4 Responses to Cyberwar: What Does it Mean and What Could It Bring?

  • howard crise says:

    It means the end of the world as we know it—just another nail in our coffin.

    It’s always darkest just before the dawn.

  • marge hilts says:

    Eisenhower warned of the “military-industrial complex” When the nation is led (sub rosa) by military paranoia, the result is a surfeit of battleships, planes and army bases t
    o protect against ostensible attacks, ignoring the reality of cyber attacks.

  • Brad Beach says:

    Interestingly,DoD’s Cyber Command was established in 2009 to address growing cyber threats from state, non-state, and criminal actors. The importance of Cyber Command’s mission is underscored by its structure. It is a subordinate unified command under US Strategic Command – a command relationship used by US Forces Korea and, until 2011, US Forces Iraq. It is led by a 4-Star General with authority equal to the Combatant Commanders. This means direct access to POTUS via SECDEF.

    Cyber Command’s mission is one of the few areas in the military receiving additional funding despite over 1 trillion in defense spending cuts over the next 10 years. Brian Chung’s article in last week’s Washington Post outlined Cyber Command’s budget double from 200 million in 2013 to 447 million in 2014.

    I believe the majority of Americans understand very little about this new form of warfare. It is a war being fought with algorithms analyzing big data to discover attacks from multiple fronts. It is has the highest level of secrecy because of the political, diplomatic, economic and military implications. It is also classified due to the incredible intellectual and monetary capital expended to develop the techniques required to overcome our adversaries. While a room full of computers operated by 18-20 year old hackers exercising the National Command Authority does not elicit the same patriotism as a $5 billion aircraft carrier in the Straits of Hormuz, I would argue the cyber mission in today’s environment is equally important. Culturally, we easily identify with tangible examples of American power such as our ships, planes, military personnel, and bases. What is more difficult to comprehend is complex computer code requiring the best efforts of our most talented mathematicians and scientists.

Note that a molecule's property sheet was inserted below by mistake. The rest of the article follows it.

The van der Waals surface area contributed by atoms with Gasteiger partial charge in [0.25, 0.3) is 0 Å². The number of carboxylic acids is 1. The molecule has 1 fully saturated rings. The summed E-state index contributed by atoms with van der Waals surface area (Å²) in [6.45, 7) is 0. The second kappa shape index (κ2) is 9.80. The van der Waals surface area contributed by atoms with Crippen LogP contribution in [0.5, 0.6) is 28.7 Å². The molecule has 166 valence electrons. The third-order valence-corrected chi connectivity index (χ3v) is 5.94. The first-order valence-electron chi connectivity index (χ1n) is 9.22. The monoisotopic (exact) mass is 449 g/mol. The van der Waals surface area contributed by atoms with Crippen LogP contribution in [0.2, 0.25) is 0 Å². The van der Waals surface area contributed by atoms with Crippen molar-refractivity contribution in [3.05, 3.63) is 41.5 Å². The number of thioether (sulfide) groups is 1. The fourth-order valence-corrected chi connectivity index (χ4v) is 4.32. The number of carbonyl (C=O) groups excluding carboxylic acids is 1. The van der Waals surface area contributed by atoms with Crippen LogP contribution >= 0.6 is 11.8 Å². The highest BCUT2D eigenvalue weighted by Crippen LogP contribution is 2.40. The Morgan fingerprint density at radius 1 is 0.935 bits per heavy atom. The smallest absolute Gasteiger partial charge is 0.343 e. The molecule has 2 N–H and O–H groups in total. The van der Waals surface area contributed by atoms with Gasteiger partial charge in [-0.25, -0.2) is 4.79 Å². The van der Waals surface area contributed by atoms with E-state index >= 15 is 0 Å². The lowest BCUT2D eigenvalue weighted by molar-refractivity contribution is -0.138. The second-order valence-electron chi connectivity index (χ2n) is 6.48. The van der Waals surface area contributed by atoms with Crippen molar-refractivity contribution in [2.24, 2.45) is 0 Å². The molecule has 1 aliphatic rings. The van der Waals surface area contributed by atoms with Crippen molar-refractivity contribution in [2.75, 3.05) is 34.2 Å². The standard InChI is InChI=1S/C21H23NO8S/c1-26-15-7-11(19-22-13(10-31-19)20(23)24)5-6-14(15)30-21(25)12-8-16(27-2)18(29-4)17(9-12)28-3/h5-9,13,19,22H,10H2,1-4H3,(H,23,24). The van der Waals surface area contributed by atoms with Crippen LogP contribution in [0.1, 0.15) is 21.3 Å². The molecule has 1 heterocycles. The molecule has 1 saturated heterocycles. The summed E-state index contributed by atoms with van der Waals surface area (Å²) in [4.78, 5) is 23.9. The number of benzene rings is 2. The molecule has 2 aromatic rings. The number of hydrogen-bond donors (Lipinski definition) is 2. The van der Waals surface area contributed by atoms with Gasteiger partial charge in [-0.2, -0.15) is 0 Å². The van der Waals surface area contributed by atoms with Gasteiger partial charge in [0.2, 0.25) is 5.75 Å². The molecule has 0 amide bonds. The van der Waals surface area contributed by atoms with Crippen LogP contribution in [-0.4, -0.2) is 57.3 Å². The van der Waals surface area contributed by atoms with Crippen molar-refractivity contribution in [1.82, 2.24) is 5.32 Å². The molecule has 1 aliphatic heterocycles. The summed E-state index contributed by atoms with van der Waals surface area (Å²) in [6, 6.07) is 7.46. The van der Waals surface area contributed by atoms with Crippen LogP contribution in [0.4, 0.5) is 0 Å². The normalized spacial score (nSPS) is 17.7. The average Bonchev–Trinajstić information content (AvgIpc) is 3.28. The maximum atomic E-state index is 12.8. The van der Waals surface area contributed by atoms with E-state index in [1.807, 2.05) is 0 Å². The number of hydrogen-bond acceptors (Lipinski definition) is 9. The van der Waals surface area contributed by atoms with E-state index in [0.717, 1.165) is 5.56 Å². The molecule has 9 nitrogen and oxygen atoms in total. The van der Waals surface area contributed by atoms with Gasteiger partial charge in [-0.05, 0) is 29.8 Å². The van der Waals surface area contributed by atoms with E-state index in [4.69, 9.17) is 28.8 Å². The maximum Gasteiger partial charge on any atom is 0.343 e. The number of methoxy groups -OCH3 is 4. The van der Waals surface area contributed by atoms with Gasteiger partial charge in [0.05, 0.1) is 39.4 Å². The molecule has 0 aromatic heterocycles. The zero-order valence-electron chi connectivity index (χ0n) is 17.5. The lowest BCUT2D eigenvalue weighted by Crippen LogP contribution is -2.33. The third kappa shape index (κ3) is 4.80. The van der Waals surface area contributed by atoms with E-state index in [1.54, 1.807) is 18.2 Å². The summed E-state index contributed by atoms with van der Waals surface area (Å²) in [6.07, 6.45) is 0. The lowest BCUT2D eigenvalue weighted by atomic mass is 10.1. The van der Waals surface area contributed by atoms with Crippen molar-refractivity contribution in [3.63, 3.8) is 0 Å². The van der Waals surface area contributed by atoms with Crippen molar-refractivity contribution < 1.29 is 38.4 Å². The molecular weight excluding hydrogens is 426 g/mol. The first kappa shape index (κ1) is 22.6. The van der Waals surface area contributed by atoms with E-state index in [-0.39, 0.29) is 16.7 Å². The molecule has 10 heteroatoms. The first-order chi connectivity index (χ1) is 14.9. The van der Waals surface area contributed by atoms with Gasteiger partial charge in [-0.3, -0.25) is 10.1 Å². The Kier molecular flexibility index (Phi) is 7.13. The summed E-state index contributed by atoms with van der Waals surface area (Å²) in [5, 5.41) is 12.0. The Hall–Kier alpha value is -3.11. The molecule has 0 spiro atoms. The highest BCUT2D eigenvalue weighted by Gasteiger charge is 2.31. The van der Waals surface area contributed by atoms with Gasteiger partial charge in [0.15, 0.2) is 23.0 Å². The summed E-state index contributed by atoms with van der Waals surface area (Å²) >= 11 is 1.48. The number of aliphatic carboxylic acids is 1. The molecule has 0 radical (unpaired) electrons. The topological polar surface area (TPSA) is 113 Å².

Today’s Pew poll indicated 57% of Americans ages 18-29 believe Edward Snowden’s actions served the public interest. I wonder the response if they knew of Snowden’s impact to our cyber warfare capability was the equivalent of losing an aircraft carrier or several squadrons of aircraft?

    • Frank Babb says:

      Thanks for the comment, Brad, and the information about the Cyber Command. We live in dangerous times (perhaps, I should say we’ve always lived in dangerous times). I think the people of this country are entitled to a rational, public discussion of the costs we’re prepared to incur in dealing with the threats we face. Perhaps we’ll decide that the loss of an aircraft carrier or several squadrons of aircraft, lamentable as it may be, is a small price to pay for our constitutional rights.